Almost six months since the SGX allowed companies with dual class shares (DCS) to list on the mainboard, opposing voices remain loud.

According to findings from the Asian Corporate Governance Association (ACGA) and CLSA's ninth edition of corporate governance (CG) Watch, the introduction of the controversial DCS has damaged regulatory credibility whilst contradicting emphasis on investor stewardship.

ACGA secretary-general Jamie Allen says DCS is undermining the principle of fairness, and this could have a far-reaching adverse impact on investor trust in Asia regulatory systems.

Adding to investors' jitters is the proposal to roll back quarterly reporting (QR), implemented in 2003 for listed companies with market capitalisation of above S$20 million, and subsequently raised to S$75 million.

Even if QR is retained, SGX has stated it would relax the requirements for companies with smaller market capitalization to help cut compliance cost.

Like Mr Nalla, Prof Mak wishes to see proper investigation into all those companies where serious lapses have been identified in the media in the past year, and tough action taken against those responsible.

"Until that happens, directors are not going to take their responsibilities seriously and the downward spiral will continue,'' he warned.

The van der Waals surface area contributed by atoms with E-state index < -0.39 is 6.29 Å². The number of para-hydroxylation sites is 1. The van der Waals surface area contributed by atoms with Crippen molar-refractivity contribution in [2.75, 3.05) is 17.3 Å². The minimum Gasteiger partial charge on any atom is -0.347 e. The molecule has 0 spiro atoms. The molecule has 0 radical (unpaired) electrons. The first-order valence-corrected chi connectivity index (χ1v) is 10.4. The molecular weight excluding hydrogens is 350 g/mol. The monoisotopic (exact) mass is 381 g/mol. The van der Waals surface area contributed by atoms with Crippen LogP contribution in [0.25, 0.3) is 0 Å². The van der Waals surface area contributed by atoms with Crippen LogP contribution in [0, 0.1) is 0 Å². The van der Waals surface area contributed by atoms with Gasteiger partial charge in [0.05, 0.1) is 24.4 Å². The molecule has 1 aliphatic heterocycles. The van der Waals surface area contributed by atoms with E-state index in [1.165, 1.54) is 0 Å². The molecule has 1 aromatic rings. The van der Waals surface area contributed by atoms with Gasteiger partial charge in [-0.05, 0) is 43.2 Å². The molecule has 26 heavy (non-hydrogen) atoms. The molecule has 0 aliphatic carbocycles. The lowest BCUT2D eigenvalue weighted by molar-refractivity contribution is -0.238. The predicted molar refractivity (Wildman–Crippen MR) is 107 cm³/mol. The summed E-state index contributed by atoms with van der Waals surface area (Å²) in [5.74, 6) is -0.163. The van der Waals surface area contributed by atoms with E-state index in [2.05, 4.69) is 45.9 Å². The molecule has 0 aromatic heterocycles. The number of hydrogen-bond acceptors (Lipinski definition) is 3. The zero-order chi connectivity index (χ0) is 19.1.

The corporate governance expert also hopes to see action taken against sponsors and continuing sponsors for failing to discharge their responsibilities, resulting in shoddy work during listings.

High on his wish list is a "comprehensive review of the listing rulebook to better align with standards in other markets and better focus on substance rather than form".

The professor suggested that authorities set up a task force to look into how to enhance investor protection.

This could include a new body to monitor corporate misconduct, a proxy advisory firm for small caps, and an investor protection centre like Taiwan that sues directors on behalf of shareholders.

"Beyond that and hopefully no later than 2020, I would like to see SGX giving up its frontline regulatory role, and a separate securities regulator formed - like the Securities and Futures Commission (SFC) in Hong Kong, Securities Commission in Malaysia and the Securities and Exchange Commission (SEC) in the US. Almost every other market has a dedicated securities regulator, I can never understand why we are so hesitant to do that,'' Prof Mak said.

"We are in need of major surgery, not just panadol."